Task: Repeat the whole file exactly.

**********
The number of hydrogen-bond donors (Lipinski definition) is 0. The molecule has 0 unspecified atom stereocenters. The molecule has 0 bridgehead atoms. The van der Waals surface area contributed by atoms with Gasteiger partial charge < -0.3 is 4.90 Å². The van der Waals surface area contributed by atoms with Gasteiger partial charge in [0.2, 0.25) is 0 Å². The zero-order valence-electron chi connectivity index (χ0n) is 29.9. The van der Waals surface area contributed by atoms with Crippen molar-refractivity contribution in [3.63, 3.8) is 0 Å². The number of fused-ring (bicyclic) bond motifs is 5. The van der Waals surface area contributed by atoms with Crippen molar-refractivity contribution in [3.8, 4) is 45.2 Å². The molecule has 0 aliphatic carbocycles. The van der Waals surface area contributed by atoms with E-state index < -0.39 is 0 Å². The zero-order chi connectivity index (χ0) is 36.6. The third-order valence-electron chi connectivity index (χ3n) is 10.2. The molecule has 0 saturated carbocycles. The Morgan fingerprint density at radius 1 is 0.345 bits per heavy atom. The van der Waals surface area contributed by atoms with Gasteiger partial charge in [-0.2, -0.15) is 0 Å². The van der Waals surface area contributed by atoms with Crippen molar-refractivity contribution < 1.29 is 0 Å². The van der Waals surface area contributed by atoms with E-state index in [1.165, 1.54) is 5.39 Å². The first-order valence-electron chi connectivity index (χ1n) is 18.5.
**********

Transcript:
The number of hydrogen-bond donors (Lipinski definition) is 0. The molecule has 0 unspecified atom stereocenters. The molecule has 0 bridgehead atoms. The van der Waals surface area contributed by atoms with Gasteiger partial charge < -0.3 is 4.90 Å². The van der Waals surface area contributed by atoms with Gasteiger partial charge in [0.2, 0.25) is 0 Å². The zero-order valence-electron chi connectivity index (χ0n) is 29.9. The van der Waals surface area contributed by atoms with Crippen molar-refractivity contribution in [3.63, 3.8) is 0 Å². The number of fused-ring (bicyclic) bond motifs is 5. The van der Waals surface area contributed by atoms with Crippen molar-refractivity contribution in [3.8, 4) is 45.2 Å². The molecule has 0 aliphatic carbocycles. The van der Waals surface area contributed by atoms with E-state index < -0.39 is 0 Å². The zero-order chi connectivity index (χ0) is 36.6. The third-order valence-electron chi connectivity index (χ3n) is 10.2. The molecule has 0 saturated carbocycles. The Morgan fingerprint density at radius 1 is 0.345 bits per heavy atom. The van der Waals surface area contributed by atoms with Gasteiger partial charge in [-0.2, -0.15) is 0 Å². The van der Waals surface area contributed by atoms with Crippen molar-refractivity contribution < 1.29 is 0 Å². The van der Waals surface area contributed by atoms with E-state index in [1.165, 1.54) is 5.39 Å². The first-order valence-electron chi connectivity index (χ1n) is 18.5.